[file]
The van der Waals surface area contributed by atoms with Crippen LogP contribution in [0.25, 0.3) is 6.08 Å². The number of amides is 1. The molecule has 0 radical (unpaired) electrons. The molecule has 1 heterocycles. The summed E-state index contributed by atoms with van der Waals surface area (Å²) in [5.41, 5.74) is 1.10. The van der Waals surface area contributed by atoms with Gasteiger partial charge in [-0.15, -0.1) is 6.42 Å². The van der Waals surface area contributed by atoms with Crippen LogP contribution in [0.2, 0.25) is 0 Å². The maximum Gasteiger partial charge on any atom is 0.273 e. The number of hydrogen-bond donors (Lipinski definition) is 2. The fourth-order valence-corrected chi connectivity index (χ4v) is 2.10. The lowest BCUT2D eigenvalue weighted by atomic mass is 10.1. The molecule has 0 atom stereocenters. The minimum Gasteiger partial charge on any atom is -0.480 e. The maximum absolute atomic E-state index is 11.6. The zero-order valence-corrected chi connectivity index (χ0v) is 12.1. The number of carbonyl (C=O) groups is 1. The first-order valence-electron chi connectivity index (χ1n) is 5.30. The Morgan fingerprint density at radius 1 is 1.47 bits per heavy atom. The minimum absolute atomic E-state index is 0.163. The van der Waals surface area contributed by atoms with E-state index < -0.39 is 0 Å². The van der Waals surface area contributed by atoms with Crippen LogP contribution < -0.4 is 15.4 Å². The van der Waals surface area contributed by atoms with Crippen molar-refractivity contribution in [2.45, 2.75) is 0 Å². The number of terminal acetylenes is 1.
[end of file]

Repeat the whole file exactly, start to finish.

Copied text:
The van der Waals surface area contributed by atoms with Crippen LogP contribution in [0.25, 0.3) is 6.08 Å². The number of amides is 1. The molecule has 0 radical (unpaired) electrons. The molecule has 1 heterocycles. The summed E-state index contributed by atoms with van der Waals surface area (Å²) in [5.41, 5.74) is 1.10. The van der Waals surface area contributed by atoms with Gasteiger partial charge in [-0.15, -0.1) is 6.42 Å². The van der Waals surface area contributed by atoms with Crippen LogP contribution in [0.2, 0.25) is 0 Å². The maximum Gasteiger partial charge on any atom is 0.273 e. The number of hydrogen-bond donors (Lipinski definition) is 2. The fourth-order valence-corrected chi connectivity index (χ4v) is 2.10. The lowest BCUT2D eigenvalue weighted by atomic mass is 10.1. The molecule has 0 atom stereocenters. The minimum Gasteiger partial charge on any atom is -0.480 e. The maximum absolute atomic E-state index is 11.6. The zero-order valence-corrected chi connectivity index (χ0v) is 12.1. The number of carbonyl (C=O) groups is 1. The first-order valence-electron chi connectivity index (χ1n) is 5.30. The Morgan fingerprint density at radius 1 is 1.47 bits per heavy atom. The minimum absolute atomic E-state index is 0.163. The van der Waals surface area contributed by atoms with E-state index < -0.39 is 0 Å². The van der Waals surface area contributed by atoms with Crippen LogP contribution < -0.4 is 15.4 Å². The van der Waals surface area contributed by atoms with Crippen molar-refractivity contribution in [2.45, 2.75) is 0 Å². The number of terminal acetylenes is 1.